1. Chicago 2. Miami 3. Brooklyn 4. Indiana 5. New York 6. Detroit 7. Atlanta 8. Washington
So, the East has five good teams and then it's just a battle of mediocrity to see who will be the first-round elimination fodder for the top three seeds. The Cavaliers, Bucks and maybe even the Raptors also have a shot at being the ones who get the honour of getting blitzed by the division winners. Whatever, none of these teams matter. The Knicks and Nets also don't really matter since LOL the Knicks actually winning anything and the Nets don't have a time machine to 2008, so I don't see what good importing Pierce and Garnett will do at this stage.
Nope, it comes down to just three teams with legitimate chances to win the conference. Chicago, astoundingly, still played great even without Derrick Rose and gave Miami all it could handle in the second round, so with Rose back and presumably healthy, they're title contenders. Indiana just keeps on improving and Paul George could be a superstar now. It's tempting to think about one of these teams winning the East but since the NBA is no fun, the Heat will just win it again. Sure, they'll be banged up come playoff time and they'll lose a few games to make people sweat, but LeBron is still LeBron. Case closed.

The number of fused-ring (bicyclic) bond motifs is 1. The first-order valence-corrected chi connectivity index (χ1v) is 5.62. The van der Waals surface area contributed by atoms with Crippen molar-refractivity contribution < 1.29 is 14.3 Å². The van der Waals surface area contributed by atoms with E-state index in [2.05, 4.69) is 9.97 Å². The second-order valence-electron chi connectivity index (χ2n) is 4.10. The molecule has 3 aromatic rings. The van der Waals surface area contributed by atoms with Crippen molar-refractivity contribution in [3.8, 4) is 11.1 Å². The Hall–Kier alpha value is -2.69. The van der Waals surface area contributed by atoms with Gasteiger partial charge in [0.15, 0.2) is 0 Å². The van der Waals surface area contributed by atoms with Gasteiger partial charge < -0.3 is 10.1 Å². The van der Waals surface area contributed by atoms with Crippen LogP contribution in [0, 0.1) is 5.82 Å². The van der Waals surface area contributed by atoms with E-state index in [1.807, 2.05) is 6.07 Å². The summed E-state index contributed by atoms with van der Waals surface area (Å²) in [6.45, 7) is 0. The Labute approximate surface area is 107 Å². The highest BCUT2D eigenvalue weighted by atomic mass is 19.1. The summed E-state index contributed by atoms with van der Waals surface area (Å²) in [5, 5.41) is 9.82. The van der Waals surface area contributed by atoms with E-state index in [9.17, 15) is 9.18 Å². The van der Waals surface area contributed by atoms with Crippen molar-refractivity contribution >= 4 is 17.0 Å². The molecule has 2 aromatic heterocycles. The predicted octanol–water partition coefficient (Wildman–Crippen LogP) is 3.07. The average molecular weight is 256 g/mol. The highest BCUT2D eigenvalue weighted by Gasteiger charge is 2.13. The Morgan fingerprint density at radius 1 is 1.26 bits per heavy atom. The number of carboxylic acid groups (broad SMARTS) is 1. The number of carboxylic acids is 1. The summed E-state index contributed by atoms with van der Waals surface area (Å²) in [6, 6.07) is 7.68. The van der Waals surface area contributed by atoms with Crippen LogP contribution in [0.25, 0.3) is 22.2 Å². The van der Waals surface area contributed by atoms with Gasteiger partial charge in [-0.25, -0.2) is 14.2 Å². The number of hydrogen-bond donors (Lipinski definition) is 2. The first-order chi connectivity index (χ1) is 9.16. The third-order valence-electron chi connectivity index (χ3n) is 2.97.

1. San Antonio 2. LA Clippers 3. Oklahoma City 4. Golden State 5. Memphis 6. Houston 7. Dallas 8. Minnesota
The West is, as usual, much more interesting. It also has a logjam at the bottom, since Portland, New Orleans and maybe Utah have a shot at those last two seeds. I'm picking the Mavericks just because I like Dirk and because the poor Timberwolves need to have one year where everyone is healthy and playing well, right?
That leaves the top six, who are really the top three (the Grizzlies are tough and gritty but are clearly a step behind the elite level; the Warriors are exciting and cool but are clearly a step behind the elite level; the Rockets wasted their time and energy for the chronic disappointment that is Dwight Howard). The Clippers will be way better simply by dint of the fact that Doc Rivers is an immense upgrade over Vinny Del Confusion as head coach. The Spurs are the Spurs. The Thunder have Kevin Durant, nuff said, even with Russell Westbrook still hurt. While I appreciate the possibility of Westbrook returning somewhat fresh partway through the season and then helping OKC go on a run…actually wait, yeah, I'll go with this, sounds good. A lot of things went right for the Spurs last season and it seems unlikely it'll all break that way again.